A new stamp commemorates the journey to democracy.
At today’s International Philatelic Exhibition at the Cape Town Convention Centre, the South African Post Office released a brand new limited edition stamp issue titled “The Road to Democracy.”

The stamp features a peace dove and text from South Africa’s constitution’s preamble. South Africa’s constitution is widely recognized as one of the most progressive in the world, enshrining fundamental rights, freedoms, and civil liberties while ensuring the independence of independent watchdogs such as the Public Protector and Auditor General.

The South African flag is made out of words from the South African constitution’s preamble for the First Day Cover design. The stamp was created in-house by SA Post Office employee Thea Clemons.

Each stamp costs R5,40, and the stamps and first-day envelopes can be pre-ordered at the Post Office stand at the Cape Town show. Collectors who are not in Cape Town can order stamps by emailing SAstamps@postoffice.co.za(link sends e-mail).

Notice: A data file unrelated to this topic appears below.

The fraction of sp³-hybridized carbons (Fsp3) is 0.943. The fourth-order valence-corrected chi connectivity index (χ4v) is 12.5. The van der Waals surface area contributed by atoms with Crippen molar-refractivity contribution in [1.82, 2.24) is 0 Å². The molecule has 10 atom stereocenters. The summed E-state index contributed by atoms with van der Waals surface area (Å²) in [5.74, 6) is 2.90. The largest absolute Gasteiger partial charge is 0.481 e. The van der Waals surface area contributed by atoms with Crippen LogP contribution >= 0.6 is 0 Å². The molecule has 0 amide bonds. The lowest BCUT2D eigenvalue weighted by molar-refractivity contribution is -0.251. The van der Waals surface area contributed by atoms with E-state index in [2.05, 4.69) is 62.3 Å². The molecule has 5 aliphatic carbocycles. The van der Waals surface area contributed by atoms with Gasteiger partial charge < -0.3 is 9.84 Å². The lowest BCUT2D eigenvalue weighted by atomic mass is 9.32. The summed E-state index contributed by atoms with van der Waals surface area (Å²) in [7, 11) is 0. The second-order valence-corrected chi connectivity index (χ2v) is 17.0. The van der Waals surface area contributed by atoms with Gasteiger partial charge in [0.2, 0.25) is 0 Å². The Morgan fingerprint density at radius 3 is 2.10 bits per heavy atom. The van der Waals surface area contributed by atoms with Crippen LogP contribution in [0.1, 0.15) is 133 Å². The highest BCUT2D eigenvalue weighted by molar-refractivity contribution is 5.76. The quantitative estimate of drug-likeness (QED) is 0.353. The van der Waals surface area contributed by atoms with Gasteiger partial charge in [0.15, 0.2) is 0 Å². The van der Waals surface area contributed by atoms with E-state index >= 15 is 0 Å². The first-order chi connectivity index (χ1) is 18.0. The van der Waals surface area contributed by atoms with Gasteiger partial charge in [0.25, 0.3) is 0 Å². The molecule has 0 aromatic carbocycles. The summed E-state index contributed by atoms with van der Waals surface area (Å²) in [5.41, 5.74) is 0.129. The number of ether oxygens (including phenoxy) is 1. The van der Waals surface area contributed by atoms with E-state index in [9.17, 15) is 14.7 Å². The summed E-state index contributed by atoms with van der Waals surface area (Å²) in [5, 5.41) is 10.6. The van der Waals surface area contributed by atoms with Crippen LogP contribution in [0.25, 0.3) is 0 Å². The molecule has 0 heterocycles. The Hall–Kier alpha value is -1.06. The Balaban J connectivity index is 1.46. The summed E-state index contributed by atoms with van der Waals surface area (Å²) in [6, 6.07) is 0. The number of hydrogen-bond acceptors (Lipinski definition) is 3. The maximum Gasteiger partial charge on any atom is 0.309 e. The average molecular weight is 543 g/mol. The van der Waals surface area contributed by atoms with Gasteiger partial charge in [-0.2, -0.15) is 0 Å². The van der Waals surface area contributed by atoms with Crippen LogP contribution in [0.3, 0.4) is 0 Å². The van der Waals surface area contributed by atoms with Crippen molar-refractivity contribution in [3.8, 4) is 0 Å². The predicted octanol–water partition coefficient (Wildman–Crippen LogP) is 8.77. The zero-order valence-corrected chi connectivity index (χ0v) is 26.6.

There were 225 000 Road to Democracy stamps issued in all, and once sold out, they will not be replicated. This is a minor number in comparison to the million postal items delivered everyday by the SA Post Office.

IPEX 2022 will feature some of the world’s most extraordinary stamps, with around 60 countries represented. There will be guided tours of the exhibition area for expert stamp assistance.

The SA Post Office has two exhibits at the Court of Honour, and the public is encouraged to examine these displays highlighting the vital role that stamps played in promoting and upholding South Africa’s legacy.

The Post Office Museum’s first exhibition is titled South Africa’s history as reflected by its philately collection. The exhibition, which consists of 128 A4 pages and 8 frames, shows South Africa through a collection of stamps and accompanying material, as well as information released by the South African Post Office from the first stamp to the present.

Commemorating Democracy in South Africa is the title of the second exhibition. It contains 64 pages or four frames and recalls South Africa’s path to democracy through a variety of philatelic material and information provided by the South African Post Office from 1994 to the present.

The Post Office stamps commemorating milestones on the road to democracy have sold out and are now collector’s items. Stamps depicting heroes of the liberation fight, the constitution, and commemorative stamps honoring the life and times of Nelson Mandela, the first president of a democratic South Africa, are among them.


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